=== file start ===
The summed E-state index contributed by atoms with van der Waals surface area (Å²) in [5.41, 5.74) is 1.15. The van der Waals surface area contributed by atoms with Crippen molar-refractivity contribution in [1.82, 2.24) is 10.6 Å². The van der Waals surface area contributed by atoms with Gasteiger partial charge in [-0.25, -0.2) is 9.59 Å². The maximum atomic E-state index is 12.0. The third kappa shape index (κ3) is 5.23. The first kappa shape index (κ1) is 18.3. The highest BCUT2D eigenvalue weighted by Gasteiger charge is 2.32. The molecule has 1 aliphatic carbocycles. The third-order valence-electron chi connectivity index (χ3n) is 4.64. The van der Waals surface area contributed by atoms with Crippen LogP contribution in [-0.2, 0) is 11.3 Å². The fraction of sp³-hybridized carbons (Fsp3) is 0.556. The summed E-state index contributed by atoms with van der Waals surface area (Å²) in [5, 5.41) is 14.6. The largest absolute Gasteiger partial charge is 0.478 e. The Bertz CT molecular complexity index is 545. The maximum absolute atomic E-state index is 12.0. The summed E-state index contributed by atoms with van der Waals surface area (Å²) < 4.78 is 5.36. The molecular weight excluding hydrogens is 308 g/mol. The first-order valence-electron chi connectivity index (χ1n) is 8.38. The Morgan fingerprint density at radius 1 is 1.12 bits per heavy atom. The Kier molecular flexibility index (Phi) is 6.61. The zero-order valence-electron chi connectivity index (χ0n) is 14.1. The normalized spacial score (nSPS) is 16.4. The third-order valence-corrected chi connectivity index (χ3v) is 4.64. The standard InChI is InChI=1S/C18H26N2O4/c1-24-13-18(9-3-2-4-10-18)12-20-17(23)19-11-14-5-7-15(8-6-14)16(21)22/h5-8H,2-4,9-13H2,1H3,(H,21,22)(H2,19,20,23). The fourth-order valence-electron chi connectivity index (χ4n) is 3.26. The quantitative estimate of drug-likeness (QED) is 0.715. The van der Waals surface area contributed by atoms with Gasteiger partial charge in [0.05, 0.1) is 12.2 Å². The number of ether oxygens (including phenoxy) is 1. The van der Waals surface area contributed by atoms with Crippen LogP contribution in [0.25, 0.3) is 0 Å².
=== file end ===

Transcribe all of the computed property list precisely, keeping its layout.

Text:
The summed E-state index contributed by atoms with van der Waals surface area (Å²) in [5.41, 5.74) is 1.15. The van der Waals surface area contributed by atoms with Crippen molar-refractivity contribution in [1.82, 2.24) is 10.6 Å². The van der Waals surface area contributed by atoms with Gasteiger partial charge in [-0.25, -0.2) is 9.59 Å². The maximum atomic E-state index is 12.0. The third kappa shape index (κ3) is 5.23. The first kappa shape index (κ1) is 18.3. The highest BCUT2D eigenvalue weighted by Gasteiger charge is 2.32. The molecule has 1 aliphatic carbocycles. The third-order valence-electron chi connectivity index (χ3n) is 4.64. The van der Waals surface area contributed by atoms with Crippen LogP contribution in [-0.2, 0) is 11.3 Å². The fraction of sp³-hybridized carbons (Fsp3) is 0.556. The summed E-state index contributed by atoms with van der Waals surface area (Å²) in [5, 5.41) is 14.6. The largest absolute Gasteiger partial charge is 0.478 e. The Bertz CT molecular complexity index is 545. The maximum absolute atomic E-state index is 12.0. The summed E-state index contributed by atoms with van der Waals surface area (Å²) < 4.78 is 5.36. The molecular weight excluding hydrogens is 308 g/mol. The first-order valence-electron chi connectivity index (χ1n) is 8.38. The Morgan fingerprint density at radius 1 is 1.12 bits per heavy atom. The Kier molecular flexibility index (Phi) is 6.61. The zero-order valence-electron chi connectivity index (χ0n) is 14.1. The normalized spacial score (nSPS) is 16.4. The third-order valence-corrected chi connectivity index (χ3v) is 4.64. The standard InChI is InChI=1S/C18H26N2O4/c1-24-13-18(9-3-2-4-10-18)12-20-17(23)19-11-14-5-7-15(8-6-14)16(21)22/h5-8H,2-4,9-13H2,1H3,(H,21,22)(H2,19,20,23). The fourth-order valence-electron chi connectivity index (χ4n) is 3.26. The quantitative estimate of drug-likeness (QED) is 0.715. The van der Waals surface area contributed by atoms with Gasteiger partial charge in [0.05, 0.1) is 12.2 Å². The number of ether oxygens (including phenoxy) is 1. The van der Waals surface area contributed by atoms with Crippen LogP contribution in [0.25, 0.3) is 0 Å².